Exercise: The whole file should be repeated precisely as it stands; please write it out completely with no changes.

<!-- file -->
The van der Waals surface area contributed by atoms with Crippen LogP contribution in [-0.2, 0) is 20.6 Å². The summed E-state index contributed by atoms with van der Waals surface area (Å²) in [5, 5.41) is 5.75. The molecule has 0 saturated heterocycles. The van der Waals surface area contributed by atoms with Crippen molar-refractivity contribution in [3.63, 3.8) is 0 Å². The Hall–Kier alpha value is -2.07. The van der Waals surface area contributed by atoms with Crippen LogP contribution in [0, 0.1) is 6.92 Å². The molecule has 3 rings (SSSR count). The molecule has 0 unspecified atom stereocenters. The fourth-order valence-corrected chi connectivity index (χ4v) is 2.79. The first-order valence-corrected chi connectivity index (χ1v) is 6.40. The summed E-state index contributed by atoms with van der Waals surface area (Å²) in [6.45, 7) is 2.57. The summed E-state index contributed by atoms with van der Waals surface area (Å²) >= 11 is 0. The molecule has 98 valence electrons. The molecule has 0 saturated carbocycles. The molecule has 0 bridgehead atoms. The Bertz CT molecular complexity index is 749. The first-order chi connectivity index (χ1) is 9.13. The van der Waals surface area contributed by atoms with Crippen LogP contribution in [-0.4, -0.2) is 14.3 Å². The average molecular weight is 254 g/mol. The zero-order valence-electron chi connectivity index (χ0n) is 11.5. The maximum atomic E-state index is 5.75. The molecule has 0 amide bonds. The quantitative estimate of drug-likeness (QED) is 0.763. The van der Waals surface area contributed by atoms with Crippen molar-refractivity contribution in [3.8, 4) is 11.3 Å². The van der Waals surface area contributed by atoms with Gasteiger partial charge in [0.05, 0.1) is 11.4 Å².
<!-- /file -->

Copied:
The van der Waals surface area contributed by atoms with Crippen LogP contribution in [-0.2, 0) is 20.6 Å². The summed E-state index contributed by atoms with van der Waals surface area (Å²) in [5, 5.41) is 5.75. The molecule has 0 saturated heterocycles. The van der Waals surface area contributed by atoms with Crippen molar-refractivity contribution in [3.63, 3.8) is 0 Å². The Hall–Kier alpha value is -2.07. The van der Waals surface area contributed by atoms with Crippen LogP contribution in [0, 0.1) is 6.92 Å². The molecule has 3 rings (SSSR count). The molecule has 0 unspecified atom stereocenters. The fourth-order valence-corrected chi connectivity index (χ4v) is 2.79. The first-order valence-corrected chi connectivity index (χ1v) is 6.40. The summed E-state index contributed by atoms with van der Waals surface area (Å²) in [6.45, 7) is 2.57. The summed E-state index contributed by atoms with van der Waals surface area (Å²) >= 11 is 0. The molecule has 98 valence electrons. The molecule has 0 saturated carbocycles. The molecule has 0 bridgehead atoms. The Bertz CT molecular complexity index is 749. The first-order chi connectivity index (χ1) is 9.13. The van der Waals surface area contributed by atoms with Crippen LogP contribution in [-0.4, -0.2) is 14.3 Å². The average molecular weight is 254 g/mol. The zero-order valence-electron chi connectivity index (χ0n) is 11.5. The maximum atomic E-state index is 5.75. The molecule has 0 amide bonds. The quantitative estimate of drug-likeness (QED) is 0.763. The van der Waals surface area contributed by atoms with Crippen molar-refractivity contribution in [3.8, 4) is 11.3 Å². The van der Waals surface area contributed by atoms with Gasteiger partial charge in [0.05, 0.1) is 11.4 Å².